Getting to the Heart of It is an interactive video/instructional unit designed to help upper elementary students learn about and practice conflict resolution. During the video, follow-along student assignments prepare students for upcoming group discussions. Students also receive "confidentiaquot; role-play cards that detail information about characters in the video. Students learn how to apply an effective process and vocabulary for conflict resolution. The program may be completed in as few as three class periods or may be paced over a longer period of time. Included in the program are a teacher's guide, workbooks, role-play cards, and sample take-home video.

Coronet/MTI Film & Video c/o Simon & Schuster Film & Videos
108 Wilmot Dr.
Deerfield, IL 60015
800-621-2131; 708-940-1260
Creative Multimedia
513 NW 13th Ave., Suite 400
Portland, OR 97209
503-241-4351; Fax 503-241-4370
Films for the Humanities and Sciences, P.O. Box 2053
Princeton, NJ 08543-2053
800-257-5126; Fax 609-275-3767
Great Plains National
P. O. Box 80669
Lincoln; NE 68501-0669
Fax 402-472-1785
Knowledge Unlimited
P.O. Box 52
Madison, WI; 53701-0052;
800-356-2303; 608-836-6660;
Fax 608-831-1570
One Microsoft Way, Redmond, WA 98052; 800-426-9400
National Geographic Society
Educational Services
P.O. Box 98018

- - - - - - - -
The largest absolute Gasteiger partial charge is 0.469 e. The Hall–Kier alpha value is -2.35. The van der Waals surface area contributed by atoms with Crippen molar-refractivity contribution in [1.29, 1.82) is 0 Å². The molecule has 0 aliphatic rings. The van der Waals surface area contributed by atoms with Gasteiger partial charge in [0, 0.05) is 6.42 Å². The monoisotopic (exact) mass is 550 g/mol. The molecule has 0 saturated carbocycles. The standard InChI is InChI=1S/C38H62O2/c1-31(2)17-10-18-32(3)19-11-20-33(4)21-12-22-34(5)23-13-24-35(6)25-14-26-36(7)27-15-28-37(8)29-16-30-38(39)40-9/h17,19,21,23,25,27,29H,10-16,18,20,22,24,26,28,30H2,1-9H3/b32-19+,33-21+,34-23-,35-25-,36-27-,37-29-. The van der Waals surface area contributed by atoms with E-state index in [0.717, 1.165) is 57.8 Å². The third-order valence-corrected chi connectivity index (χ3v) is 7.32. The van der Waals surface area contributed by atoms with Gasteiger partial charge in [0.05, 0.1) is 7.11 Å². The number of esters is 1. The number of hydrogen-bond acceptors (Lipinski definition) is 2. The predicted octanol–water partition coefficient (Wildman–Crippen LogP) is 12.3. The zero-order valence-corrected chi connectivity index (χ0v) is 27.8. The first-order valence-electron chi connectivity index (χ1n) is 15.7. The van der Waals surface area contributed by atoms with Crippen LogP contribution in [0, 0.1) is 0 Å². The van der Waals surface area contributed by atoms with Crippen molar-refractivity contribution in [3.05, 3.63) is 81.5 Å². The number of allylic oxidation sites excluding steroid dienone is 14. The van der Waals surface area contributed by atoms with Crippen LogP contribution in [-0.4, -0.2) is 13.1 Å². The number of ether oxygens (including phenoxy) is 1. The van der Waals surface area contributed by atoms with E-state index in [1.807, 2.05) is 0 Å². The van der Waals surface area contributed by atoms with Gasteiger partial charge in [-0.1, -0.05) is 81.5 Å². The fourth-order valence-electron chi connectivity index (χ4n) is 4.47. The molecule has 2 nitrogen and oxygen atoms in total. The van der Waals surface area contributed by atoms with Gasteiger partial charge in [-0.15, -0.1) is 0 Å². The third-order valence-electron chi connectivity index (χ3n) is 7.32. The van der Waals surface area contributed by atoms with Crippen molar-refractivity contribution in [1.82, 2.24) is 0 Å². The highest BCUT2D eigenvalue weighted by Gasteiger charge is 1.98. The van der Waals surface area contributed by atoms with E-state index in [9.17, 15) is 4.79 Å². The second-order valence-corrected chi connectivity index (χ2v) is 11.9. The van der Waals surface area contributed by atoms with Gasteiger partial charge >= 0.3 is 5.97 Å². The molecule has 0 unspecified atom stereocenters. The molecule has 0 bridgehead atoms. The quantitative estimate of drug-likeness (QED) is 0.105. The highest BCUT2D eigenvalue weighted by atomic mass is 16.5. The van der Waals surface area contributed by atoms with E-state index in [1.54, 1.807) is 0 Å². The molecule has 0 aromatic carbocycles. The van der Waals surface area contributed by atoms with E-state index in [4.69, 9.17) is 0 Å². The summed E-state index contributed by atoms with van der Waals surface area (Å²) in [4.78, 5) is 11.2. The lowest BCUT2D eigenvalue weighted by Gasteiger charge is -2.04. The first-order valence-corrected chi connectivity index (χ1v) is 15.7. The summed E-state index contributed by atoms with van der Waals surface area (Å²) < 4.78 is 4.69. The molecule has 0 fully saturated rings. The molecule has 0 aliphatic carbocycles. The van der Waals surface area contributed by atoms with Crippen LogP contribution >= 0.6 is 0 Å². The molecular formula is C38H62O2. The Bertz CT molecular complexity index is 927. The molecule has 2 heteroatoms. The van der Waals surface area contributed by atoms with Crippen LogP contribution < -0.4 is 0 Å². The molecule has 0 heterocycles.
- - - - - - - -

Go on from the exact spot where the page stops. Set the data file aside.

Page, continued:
Washington, DC 20036-4688
Rainbow Educational Media
170 Keyland Court
Bohemia; NY; 11716
800-331-4047 or 919-954-7550
Science for Kids
9950 Concord Church Rd.
Lewisville, NC 27023; 910-945-9000
Stanford Program on International and Cross-Cultural Education
Institute for International Studies, Littlefield Center
Room 14C, Stanford University
Stanford, CA 94305-5013
800-578-1114; email:
Tom Snyder Productions, Inc.
80 Coolidge Hill Road
Watertown, MA 02172-2817

About the Authors
Sherry L. Field is Assistant Professor of Social Science Education at the University of Georgia. Her research interests include children's historical thinking, social studies curriculum and foundations, and multicultural education.

John Hoge, Associate Professor of Social Science Education at the University of Georgia, is on a one-year assignment teaching fifth grade. He and Sherry Field are currently researching how children learn history.